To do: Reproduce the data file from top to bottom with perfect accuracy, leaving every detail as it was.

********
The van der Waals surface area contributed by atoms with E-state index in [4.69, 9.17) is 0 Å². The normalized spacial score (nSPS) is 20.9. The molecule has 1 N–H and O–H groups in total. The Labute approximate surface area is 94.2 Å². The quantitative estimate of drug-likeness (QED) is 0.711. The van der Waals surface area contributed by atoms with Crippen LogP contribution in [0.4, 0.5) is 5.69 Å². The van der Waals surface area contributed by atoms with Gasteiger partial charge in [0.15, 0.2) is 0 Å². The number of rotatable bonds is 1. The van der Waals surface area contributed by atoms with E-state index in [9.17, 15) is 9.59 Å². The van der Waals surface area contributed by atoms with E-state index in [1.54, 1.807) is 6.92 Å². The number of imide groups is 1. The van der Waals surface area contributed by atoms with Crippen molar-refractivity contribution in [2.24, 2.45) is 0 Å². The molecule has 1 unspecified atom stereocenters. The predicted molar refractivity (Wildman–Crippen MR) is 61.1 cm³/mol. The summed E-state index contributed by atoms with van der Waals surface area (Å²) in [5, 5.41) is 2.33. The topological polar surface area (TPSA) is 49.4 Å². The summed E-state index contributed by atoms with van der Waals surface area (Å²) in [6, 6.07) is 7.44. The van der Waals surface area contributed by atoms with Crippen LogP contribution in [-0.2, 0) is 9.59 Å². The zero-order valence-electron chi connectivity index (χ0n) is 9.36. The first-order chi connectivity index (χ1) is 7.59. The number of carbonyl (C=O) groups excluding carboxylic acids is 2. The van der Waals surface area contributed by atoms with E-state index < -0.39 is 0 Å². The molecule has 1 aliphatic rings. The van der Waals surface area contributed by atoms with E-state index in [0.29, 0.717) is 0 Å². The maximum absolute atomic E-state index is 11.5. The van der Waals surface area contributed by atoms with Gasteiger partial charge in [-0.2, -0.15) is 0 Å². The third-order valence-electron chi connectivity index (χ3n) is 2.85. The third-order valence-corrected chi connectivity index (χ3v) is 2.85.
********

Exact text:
The van der Waals surface area contributed by atoms with E-state index in [4.69, 9.17) is 0 Å². The normalized spacial score (nSPS) is 20.9. The molecule has 1 N–H and O–H groups in total. The Labute approximate surface area is 94.2 Å². The quantitative estimate of drug-likeness (QED) is 0.711. The van der Waals surface area contributed by atoms with Crippen LogP contribution in [0.4, 0.5) is 5.69 Å². The van der Waals surface area contributed by atoms with Gasteiger partial charge in [0.15, 0.2) is 0 Å². The number of rotatable bonds is 1. The van der Waals surface area contributed by atoms with E-state index in [9.17, 15) is 9.59 Å². The van der Waals surface area contributed by atoms with E-state index in [1.54, 1.807) is 6.92 Å². The number of imide groups is 1. The van der Waals surface area contributed by atoms with Crippen molar-refractivity contribution in [2.24, 2.45) is 0 Å². The molecule has 1 unspecified atom stereocenters. The predicted molar refractivity (Wildman–Crippen MR) is 61.1 cm³/mol. The summed E-state index contributed by atoms with van der Waals surface area (Å²) in [5, 5.41) is 2.33. The topological polar surface area (TPSA) is 49.4 Å². The summed E-state index contributed by atoms with van der Waals surface area (Å²) in [6, 6.07) is 7.44. The van der Waals surface area contributed by atoms with Crippen LogP contribution in [-0.2, 0) is 9.59 Å². The zero-order valence-electron chi connectivity index (χ0n) is 9.36. The first-order chi connectivity index (χ1) is 7.59. The number of carbonyl (C=O) groups excluding carboxylic acids is 2. The van der Waals surface area contributed by atoms with E-state index < -0.39 is 0 Å². The molecule has 1 aliphatic rings. The van der Waals surface area contributed by atoms with E-state index in [0.29, 0.717) is 0 Å². The maximum absolute atomic E-state index is 11.5. The van der Waals surface area contributed by atoms with Gasteiger partial charge in [-0.2, -0.15) is 0 Å². The third-order valence-electron chi connectivity index (χ3n) is 2.85. The third-order valence-corrected chi connectivity index (χ3v) is 2.85.